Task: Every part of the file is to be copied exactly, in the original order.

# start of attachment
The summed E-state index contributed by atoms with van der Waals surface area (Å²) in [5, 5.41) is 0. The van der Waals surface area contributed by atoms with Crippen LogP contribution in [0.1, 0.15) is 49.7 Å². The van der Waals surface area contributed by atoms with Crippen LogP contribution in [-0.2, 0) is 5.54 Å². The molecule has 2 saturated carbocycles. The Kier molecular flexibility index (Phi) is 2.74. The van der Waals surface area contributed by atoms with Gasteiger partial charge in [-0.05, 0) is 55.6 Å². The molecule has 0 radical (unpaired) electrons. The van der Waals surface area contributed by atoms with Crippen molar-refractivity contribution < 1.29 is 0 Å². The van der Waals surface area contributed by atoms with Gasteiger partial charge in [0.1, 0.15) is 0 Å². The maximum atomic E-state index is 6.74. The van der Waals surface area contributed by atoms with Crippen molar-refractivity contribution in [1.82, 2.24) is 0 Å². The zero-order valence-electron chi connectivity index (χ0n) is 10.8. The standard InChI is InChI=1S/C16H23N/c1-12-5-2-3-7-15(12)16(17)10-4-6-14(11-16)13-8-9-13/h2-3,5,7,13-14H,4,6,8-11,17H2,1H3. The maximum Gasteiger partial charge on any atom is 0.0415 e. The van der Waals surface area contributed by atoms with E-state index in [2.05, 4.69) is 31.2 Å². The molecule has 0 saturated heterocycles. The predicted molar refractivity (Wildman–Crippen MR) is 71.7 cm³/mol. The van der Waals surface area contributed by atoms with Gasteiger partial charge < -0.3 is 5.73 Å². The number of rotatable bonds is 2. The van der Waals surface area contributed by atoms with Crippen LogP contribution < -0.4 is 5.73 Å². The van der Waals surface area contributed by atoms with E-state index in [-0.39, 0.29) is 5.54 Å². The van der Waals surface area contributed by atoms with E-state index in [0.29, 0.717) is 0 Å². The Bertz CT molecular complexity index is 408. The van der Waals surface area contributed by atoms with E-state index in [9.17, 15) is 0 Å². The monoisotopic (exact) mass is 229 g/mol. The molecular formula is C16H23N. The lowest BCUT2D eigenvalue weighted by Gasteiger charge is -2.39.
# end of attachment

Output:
The summed E-state index contributed by atoms with van der Waals surface area (Å²) in [5, 5.41) is 0. The van der Waals surface area contributed by atoms with Crippen LogP contribution in [0.1, 0.15) is 49.7 Å². The van der Waals surface area contributed by atoms with Crippen LogP contribution in [-0.2, 0) is 5.54 Å². The molecule has 2 saturated carbocycles. The Kier molecular flexibility index (Phi) is 2.74. The van der Waals surface area contributed by atoms with Gasteiger partial charge in [-0.05, 0) is 55.6 Å². The molecule has 0 radical (unpaired) electrons. The van der Waals surface area contributed by atoms with Crippen molar-refractivity contribution < 1.29 is 0 Å². The van der Waals surface area contributed by atoms with Gasteiger partial charge in [0.1, 0.15) is 0 Å². The maximum atomic E-state index is 6.74. The van der Waals surface area contributed by atoms with Crippen molar-refractivity contribution in [1.82, 2.24) is 0 Å². The zero-order valence-electron chi connectivity index (χ0n) is 10.8. The standard InChI is InChI=1S/C16H23N/c1-12-5-2-3-7-15(12)16(17)10-4-6-14(11-16)13-8-9-13/h2-3,5,7,13-14H,4,6,8-11,17H2,1H3. The maximum Gasteiger partial charge on any atom is 0.0415 e. The van der Waals surface area contributed by atoms with E-state index in [2.05, 4.69) is 31.2 Å². The molecule has 0 saturated heterocycles. The predicted molar refractivity (Wildman–Crippen MR) is 71.7 cm³/mol. The van der Waals surface area contributed by atoms with Gasteiger partial charge < -0.3 is 5.73 Å². The number of rotatable bonds is 2. The van der Waals surface area contributed by atoms with Crippen LogP contribution < -0.4 is 5.73 Å². The van der Waals surface area contributed by atoms with E-state index in [-0.39, 0.29) is 5.54 Å². The van der Waals surface area contributed by atoms with E-state index in [0.29, 0.717) is 0 Å². The Bertz CT molecular complexity index is 408. The van der Waals surface area contributed by atoms with E-state index in [9.17, 15) is 0 Å². The monoisotopic (exact) mass is 229 g/mol. The molecular formula is C16H23N. The lowest BCUT2D eigenvalue weighted by Gasteiger charge is -2.39.